The Reformed understanding of the Lord’s Supper is grounded in an important distinction between the sign and seal (bread and wine), the thing signified (forgiveness through his blood, the “blood of the covenant”), and a sacramental union between the two (our Lord’s words “this is my body”). This three-fold distinction arises directly from the words of institution spoken by Jesus himself. “Now as they were eating, Jesus took bread, and after blessing it broke it and gave it to the disciples, and said, `Take, eat; this is my body.’ And he took a cup, and when he had given thanks he gave it to them, saying, `Drink of it, all of you, for this is my blood of the covenant, which is poured out for many for the forgiveness of sins. I tell you I will not drink again of this fruit of the vine until that day when I drink it new with you in my Father’s kingdom” (Matthew 26:26-29).
When Jesus speaks of the bread as his body and the wine as his blood, we take him at his word without resorting to confusing the sign (bread and wine) with the thing signified (Christ’s body and blood). Nor should we insert words such as “this represents my body,” as in the case of those who believe that the Lord’s Supper is essentially a memorial meal and that nothing is received through partaking of the bread and wine. As Paul calls “Christ the rock” (1 Corinthians 10:4), so too, the bread is Jesus’ body, not because the sign is miraculously changed into the thing signified (as the Roman Catholic church erroneously contends in transubstantiation), but because Christ can speak of the bread (the sign) as though it were the thing signified (his body) using the language of sacraments. Because a true sacramental union exists between the sign and the thing signified, the bread can indeed be spoken of as Christ’s body as Jesus does when instituting the sacrament (Matthew 26:26 ff).
Following Calvin, the Reformed have tried to keep in mind both the reality of Christ’s ascension, wherein Christ’s true human nature is now in heaven awaiting his return (Acts 1:9-11), and the real presence of Christ in the sacrament (1 Corinthians 10:16-17). Though Christ’s true human nature is in heaven, the believer receives all of his saving benefits, because, through faith, the Holy Spirit has united the believer here on earth to Christ in heaven. So too, Christ can be in heaven and the believer can receive his true body and blood, because the same Holy Spirit ensures that those already in union with Christ receive his true body and blood when they take bread and wine in faith (1 Corinthians 10:16-17; 11:23-29).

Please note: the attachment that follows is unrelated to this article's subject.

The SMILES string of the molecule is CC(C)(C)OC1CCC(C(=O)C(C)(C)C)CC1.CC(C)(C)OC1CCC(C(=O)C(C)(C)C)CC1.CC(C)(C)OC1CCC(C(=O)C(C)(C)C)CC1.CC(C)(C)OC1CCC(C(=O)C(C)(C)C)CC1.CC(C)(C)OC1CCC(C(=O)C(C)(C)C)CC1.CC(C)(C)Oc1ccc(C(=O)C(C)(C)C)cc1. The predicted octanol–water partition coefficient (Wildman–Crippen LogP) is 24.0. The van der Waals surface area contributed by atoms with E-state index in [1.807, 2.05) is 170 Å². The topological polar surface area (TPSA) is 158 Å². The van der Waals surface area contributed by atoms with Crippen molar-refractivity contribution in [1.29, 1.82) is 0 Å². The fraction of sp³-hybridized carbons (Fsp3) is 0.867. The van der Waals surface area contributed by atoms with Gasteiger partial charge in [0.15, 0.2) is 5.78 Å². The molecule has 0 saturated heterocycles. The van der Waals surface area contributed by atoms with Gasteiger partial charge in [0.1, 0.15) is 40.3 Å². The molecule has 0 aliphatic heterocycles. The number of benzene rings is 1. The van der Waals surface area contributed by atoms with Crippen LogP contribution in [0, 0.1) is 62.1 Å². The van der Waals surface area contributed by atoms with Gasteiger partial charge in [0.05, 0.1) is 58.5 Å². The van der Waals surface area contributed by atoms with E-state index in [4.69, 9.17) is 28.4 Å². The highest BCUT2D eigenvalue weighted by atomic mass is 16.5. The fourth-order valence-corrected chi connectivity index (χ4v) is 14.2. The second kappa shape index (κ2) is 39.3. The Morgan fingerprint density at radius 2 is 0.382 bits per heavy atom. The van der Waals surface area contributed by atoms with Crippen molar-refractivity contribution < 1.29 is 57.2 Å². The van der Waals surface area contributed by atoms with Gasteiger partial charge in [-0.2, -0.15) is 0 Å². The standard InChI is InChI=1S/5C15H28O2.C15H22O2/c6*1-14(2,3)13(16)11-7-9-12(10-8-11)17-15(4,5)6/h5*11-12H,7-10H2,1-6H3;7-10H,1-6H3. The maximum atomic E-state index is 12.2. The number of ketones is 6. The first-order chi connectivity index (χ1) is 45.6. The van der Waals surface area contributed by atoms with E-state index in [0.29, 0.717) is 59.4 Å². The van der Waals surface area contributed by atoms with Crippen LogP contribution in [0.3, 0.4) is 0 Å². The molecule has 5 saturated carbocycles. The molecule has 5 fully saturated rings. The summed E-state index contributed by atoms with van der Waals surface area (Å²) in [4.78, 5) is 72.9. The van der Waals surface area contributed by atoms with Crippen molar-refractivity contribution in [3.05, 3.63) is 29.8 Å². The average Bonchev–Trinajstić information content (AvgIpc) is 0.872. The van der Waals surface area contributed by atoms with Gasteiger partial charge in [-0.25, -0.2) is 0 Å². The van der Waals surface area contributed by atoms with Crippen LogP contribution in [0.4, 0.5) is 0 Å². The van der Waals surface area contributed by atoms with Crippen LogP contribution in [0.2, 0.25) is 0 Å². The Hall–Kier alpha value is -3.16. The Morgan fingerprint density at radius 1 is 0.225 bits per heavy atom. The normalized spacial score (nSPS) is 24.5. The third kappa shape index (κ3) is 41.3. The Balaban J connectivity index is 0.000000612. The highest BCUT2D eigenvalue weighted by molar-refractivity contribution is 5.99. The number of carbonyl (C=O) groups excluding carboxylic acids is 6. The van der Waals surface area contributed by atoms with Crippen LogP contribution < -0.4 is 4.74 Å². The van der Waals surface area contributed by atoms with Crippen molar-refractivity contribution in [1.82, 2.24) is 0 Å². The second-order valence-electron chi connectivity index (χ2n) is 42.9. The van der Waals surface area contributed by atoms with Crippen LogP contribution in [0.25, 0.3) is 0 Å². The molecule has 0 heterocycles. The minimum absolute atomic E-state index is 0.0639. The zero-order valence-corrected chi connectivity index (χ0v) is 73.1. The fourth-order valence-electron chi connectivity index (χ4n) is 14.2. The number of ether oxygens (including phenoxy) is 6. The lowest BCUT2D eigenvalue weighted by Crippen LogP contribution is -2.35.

Therefore, the manner of eating is spiritual, not physical. We truly receive Christ by faith and not by the mouth (John 6:63 may apply here). In the words of institution, the body of Christ is not brought down to us, i.e., localized on an altar “in, with, and under” as Lutherans argue. Rather, the believer is able to feed upon Christ who sits at God’s right hand through the power of the Holy Spirit who ensures that we truly receive what is promised. The manner of reception is faith, since it is the soul, not the body, which receives the reality of what is promised, while the mouth receives only the consecrated bread and wine. Nevertheless, when we eat the consecrated bread and drink the wine, through faith, the Holy Spirit ensures that we receive the true body and blood of Christ which is in heaven because we are in union with him. Augustine had it right when he said “believe, and thou hast eaten.”
That Christ is sacramentally present with his people through the Supper as they feed upon him in faith then is the heart of the biblical teaching and Reformed doctrine regarding the Lord’s Supper. But there is also an eschatological dimension here (Revelation 19:6-9), as the earthly celebration of the Supper anticipates the great marriage supper yet to come. There is a covenantal dimension here as well, as each time the Lord’s Supper is celebrated, God himself re-affirms his covenant oath to save sinners by bearing the curse for them. Jesus Christ still enjoys table fellowship with sinners as was typologically set forth in Exodus 24, and then realized in those churches established throughout the apostolic era, as we see in a passage such as 1 Corinthians 11:23-32.
Given the biblical language of “real presence” in the words of institution, in addition to the biblical practice of connecting the Word and sacrament (Acts 2:42; 1 Corinthians 11; Acts 20:7), it is hard to make a purely human assessment of our own worthiness to partake as the basis for receiving the Supper. Certain questions haunt us. “Do I have enough faith?” “Have I sufficiently confessed my sins and purified my heart?” Inevitably, the nature of this introspective process depreciates the fact that the essence of the Supper is a spiritual feeding and a covenant meal, in which God re-affirms his covenant oath. It is the Holy Spirit working through the Word, and not a priest or minister that makes the sacrament efficacious for believers. God is the active party (not even the “rememberer”), and this is why we must see the Supper and the elements of bread and wine as gracious gifts from God–manna from heaven, as it were–given to us by God to communicate to us the realities of the blessings of the covenant of grace, through the signs instituted by God. The Supper is, therefore, not incidental to the Christian life, but must be seen as a vital part of our sanctification and growth in godliness.
In this meal, Jesus still invites repentant tax collectors and sinners to join him. At the table of the Lord, our gracious God confirms the promise of the gospel, and through partaking of the consecrated bread and wine, God will strengthen and nourish our faith, renew his covenant, and remind us that we are his. Jesus does this because he is our living bread, who came down from heaven.